As a minimalist being stuck on lock down, I sure have been blessed with so much free time to learn and do new things I would not normally do if life was still the way it was pre-COVID-19. I’ve been reading and learning a lot about how this pandemic will change the future of work and the changes we have to go through to remain functional as a society. With social distancing and remote work being practiced globally, the imminent use of AI in all aspects of our lives will be accelerated in the coming months. Aside from the fact that AIs won’t be infected with the virus, it is the most cost-efficient way to ensure business continuity especially for companies who heavily rely on processes that can be automated like book-keeping, proofreading, transportation services, and many others. Although despite that, I still believe that AI will not be able to take over most of the jobs known to man because there are still a lot of things they cannot do that require humanistic qualities.
Since the beginning of time, Artificial Intelligence (AI) has been portrayed as humanity’s greatest enemy. We are threatened by their existence because they are everything we are not – objective, obedient, stoic. People have a hard time becoming those three things because we are highly emotional beings. In the work setting, showing too much feelings is frowned upon because it is a sign of instability and helplessness. Not gaining control of ones’ emotions is a sign of incompetence because we tend to be irrational and unproductive when our moods take over. At the end of the day, our employers just need results – nothing personal, it’s just business.
However, I believe our feelings and emotions are not a disadvantage because it is for this reason that we continue searching for better and greater things. Humanity’s drive for growth and excellence are the reasons why we came up with AI to begin with. People want more output in a shorter amount of time so they can do more meaningful things outside of work, like spending time with family and honing a creative skill. As time progresses and AIs become more sophisticated, we will learn what things they can do better than us. We should not see this as a negative situation where they will eventually take over our jobs and the world. Instead, we should see this as an opportunity to evolve into higher, more complex human beings.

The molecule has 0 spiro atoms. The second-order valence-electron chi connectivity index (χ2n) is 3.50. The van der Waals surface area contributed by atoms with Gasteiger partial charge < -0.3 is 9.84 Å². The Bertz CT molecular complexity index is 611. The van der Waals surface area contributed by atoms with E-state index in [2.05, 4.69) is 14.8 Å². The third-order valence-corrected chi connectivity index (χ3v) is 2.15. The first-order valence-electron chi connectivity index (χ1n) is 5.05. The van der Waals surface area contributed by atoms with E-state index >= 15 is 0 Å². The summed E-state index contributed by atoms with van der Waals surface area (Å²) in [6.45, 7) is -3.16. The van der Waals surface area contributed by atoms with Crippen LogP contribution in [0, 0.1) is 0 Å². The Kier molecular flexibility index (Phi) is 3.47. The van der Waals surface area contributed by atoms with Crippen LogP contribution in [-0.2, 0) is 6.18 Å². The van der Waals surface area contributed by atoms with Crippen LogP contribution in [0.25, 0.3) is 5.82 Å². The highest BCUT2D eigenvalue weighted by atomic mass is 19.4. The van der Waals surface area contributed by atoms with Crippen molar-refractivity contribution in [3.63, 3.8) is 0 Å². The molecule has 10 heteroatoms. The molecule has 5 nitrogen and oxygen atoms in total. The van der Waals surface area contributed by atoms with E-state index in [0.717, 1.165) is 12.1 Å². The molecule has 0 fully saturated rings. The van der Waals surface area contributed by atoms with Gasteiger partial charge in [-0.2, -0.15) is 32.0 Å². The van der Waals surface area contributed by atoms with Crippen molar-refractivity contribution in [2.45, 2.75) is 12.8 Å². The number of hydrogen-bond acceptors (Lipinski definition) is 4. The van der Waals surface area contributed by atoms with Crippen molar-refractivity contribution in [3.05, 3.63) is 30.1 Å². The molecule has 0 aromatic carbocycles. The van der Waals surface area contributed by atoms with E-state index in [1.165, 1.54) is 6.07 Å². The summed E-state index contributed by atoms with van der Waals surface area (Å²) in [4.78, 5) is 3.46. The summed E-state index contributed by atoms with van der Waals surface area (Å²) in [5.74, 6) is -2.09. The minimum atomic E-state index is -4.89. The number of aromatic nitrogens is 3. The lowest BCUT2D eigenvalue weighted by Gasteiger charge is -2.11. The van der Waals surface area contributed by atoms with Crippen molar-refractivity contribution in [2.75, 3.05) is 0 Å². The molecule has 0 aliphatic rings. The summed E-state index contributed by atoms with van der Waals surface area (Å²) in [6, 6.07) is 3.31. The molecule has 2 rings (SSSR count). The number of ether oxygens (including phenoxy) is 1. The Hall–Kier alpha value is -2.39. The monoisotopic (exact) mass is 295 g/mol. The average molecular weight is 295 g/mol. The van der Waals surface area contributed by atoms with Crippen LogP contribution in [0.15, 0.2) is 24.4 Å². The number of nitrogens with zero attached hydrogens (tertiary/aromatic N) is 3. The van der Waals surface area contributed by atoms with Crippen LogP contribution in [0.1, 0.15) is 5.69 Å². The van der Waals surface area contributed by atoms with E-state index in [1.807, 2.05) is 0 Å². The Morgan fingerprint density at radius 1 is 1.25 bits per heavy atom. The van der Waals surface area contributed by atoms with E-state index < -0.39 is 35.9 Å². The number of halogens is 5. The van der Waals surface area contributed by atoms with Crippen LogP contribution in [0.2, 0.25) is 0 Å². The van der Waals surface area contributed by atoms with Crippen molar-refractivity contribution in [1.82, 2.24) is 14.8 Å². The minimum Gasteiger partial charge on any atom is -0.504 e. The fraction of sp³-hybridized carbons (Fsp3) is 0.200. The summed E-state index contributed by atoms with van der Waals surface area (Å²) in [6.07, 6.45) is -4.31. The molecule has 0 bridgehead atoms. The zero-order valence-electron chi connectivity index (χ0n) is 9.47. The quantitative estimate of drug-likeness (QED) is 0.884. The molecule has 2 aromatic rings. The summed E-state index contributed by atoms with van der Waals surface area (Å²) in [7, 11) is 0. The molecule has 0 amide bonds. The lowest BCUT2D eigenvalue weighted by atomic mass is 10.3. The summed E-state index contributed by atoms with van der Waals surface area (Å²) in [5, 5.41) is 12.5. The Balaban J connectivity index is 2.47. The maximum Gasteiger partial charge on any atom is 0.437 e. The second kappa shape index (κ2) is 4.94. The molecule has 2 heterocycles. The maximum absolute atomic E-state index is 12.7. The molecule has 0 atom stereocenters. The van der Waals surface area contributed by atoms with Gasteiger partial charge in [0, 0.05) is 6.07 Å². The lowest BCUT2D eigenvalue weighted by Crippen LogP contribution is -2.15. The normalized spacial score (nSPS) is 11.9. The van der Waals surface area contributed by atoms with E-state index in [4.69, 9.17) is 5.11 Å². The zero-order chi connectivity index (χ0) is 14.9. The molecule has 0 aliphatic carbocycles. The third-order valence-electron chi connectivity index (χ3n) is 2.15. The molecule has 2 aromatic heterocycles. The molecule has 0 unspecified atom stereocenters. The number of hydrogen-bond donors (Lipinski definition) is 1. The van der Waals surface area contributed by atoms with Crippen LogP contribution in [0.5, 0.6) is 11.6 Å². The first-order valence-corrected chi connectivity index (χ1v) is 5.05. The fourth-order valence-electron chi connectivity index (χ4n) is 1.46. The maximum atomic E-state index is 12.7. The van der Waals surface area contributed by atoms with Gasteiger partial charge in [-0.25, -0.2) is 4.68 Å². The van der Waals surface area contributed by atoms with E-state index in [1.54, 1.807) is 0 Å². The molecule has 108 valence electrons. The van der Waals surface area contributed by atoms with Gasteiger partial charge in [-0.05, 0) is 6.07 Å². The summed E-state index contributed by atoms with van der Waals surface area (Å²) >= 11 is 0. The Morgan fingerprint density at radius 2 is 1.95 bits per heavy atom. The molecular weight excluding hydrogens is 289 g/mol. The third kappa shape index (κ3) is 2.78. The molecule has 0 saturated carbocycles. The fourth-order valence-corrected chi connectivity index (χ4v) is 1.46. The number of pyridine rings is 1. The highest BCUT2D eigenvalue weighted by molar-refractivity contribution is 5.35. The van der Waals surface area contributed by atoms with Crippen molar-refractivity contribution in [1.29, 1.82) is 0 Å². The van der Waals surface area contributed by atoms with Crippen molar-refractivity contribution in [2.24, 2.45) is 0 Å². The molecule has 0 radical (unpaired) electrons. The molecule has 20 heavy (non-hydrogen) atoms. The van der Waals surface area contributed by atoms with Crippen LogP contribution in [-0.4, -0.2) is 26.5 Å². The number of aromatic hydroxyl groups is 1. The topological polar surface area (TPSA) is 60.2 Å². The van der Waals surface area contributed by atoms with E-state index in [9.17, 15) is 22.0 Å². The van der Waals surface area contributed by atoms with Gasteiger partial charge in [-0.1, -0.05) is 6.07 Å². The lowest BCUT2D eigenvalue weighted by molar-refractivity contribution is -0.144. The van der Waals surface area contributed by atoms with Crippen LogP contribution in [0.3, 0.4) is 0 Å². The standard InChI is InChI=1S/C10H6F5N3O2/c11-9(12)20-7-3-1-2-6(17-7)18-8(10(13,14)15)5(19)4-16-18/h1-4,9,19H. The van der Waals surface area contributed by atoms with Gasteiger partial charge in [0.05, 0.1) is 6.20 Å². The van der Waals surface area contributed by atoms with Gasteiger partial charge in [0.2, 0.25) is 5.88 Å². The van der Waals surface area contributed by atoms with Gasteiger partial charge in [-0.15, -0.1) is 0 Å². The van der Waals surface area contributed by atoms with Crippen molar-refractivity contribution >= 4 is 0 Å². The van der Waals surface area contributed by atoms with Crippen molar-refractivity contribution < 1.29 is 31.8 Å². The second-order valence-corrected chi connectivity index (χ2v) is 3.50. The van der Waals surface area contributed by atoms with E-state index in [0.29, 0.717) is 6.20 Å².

For people to grow into more multi-faceted and multi-talented beings, there is a need to revamp and overhaul the educational system to teach them how to best use their emotions in more strategic and productive ways. We would normally deal with our feelings in disparaging methods, thereby making us useless and dysfunctional. While it is part of human nature, it is the role of educational systems to future-proof humans by teaching us how to re-channel that emotional energy into improving global well-being. People should be taught how to manage and understand their emotions so they can have control and clarity on the effects it has on our lives and how it can be used as opportunities for growth. Having that ability to dissect and understand emotions will enable us to better manage our personal well-being while also allowing us to look for creative, human-centered solutions to global problems. In doing so, we ensure that the things we are doing and the jobs we are generating are indispensable and purposeful.
AIs will not eliminate all meaningful jobs because it is us, humans, who put meaning and value in jobs. Meaningfulness, like feelings, is subjective. If we feel that what we are doing is still needed by society and no other person (or robot) can do it better than us, then that just shows how important our work is. Humanity’s ever-changing needs and wants dictate what is deemed essential in the world, and if we upgrade our capabilities and skills depending on that, we will never be replaceable and useless. As long as we put global well-being at the core of what we do, we will always find ways to stay relevant and needed.